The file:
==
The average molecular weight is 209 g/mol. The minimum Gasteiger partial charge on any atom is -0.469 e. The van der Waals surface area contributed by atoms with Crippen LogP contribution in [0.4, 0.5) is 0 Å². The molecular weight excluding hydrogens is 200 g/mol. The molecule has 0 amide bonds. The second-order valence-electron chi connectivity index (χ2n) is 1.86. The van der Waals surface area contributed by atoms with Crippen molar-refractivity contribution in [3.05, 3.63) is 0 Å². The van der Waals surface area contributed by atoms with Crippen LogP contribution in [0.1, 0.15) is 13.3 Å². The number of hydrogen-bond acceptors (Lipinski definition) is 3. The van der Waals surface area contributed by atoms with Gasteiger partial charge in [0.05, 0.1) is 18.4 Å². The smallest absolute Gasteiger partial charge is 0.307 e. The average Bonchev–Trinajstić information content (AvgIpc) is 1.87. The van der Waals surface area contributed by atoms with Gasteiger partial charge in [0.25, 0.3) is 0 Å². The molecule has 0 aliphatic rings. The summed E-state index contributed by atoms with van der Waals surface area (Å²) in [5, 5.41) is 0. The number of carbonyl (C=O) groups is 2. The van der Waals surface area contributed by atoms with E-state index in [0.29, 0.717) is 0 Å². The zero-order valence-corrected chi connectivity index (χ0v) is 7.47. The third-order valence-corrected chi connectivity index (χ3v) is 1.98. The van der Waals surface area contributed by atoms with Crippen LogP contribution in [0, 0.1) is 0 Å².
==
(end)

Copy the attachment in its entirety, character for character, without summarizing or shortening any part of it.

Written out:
The average molecular weight is 209 g/mol. The minimum Gasteiger partial charge on any atom is -0.469 e. The van der Waals surface area contributed by atoms with Crippen LogP contribution in [0.4, 0.5) is 0 Å². The molecular weight excluding hydrogens is 200 g/mol. The molecule has 0 amide bonds. The second-order valence-electron chi connectivity index (χ2n) is 1.86. The van der Waals surface area contributed by atoms with Crippen molar-refractivity contribution in [3.05, 3.63) is 0 Å². The van der Waals surface area contributed by atoms with Crippen LogP contribution in [0.1, 0.15) is 13.3 Å². The number of hydrogen-bond acceptors (Lipinski definition) is 3. The van der Waals surface area contributed by atoms with Gasteiger partial charge in [0.05, 0.1) is 18.4 Å². The smallest absolute Gasteiger partial charge is 0.307 e. The average Bonchev–Trinajstić information content (AvgIpc) is 1.87. The van der Waals surface area contributed by atoms with Gasteiger partial charge in [0.25, 0.3) is 0 Å². The molecule has 0 aliphatic rings. The summed E-state index contributed by atoms with van der Waals surface area (Å²) in [5, 5.41) is 0. The number of carbonyl (C=O) groups is 2. The van der Waals surface area contributed by atoms with E-state index in [0.29, 0.717) is 0 Å². The zero-order valence-corrected chi connectivity index (χ0v) is 7.47. The third-order valence-corrected chi connectivity index (χ3v) is 1.98. The van der Waals surface area contributed by atoms with Crippen LogP contribution in [0, 0.1) is 0 Å².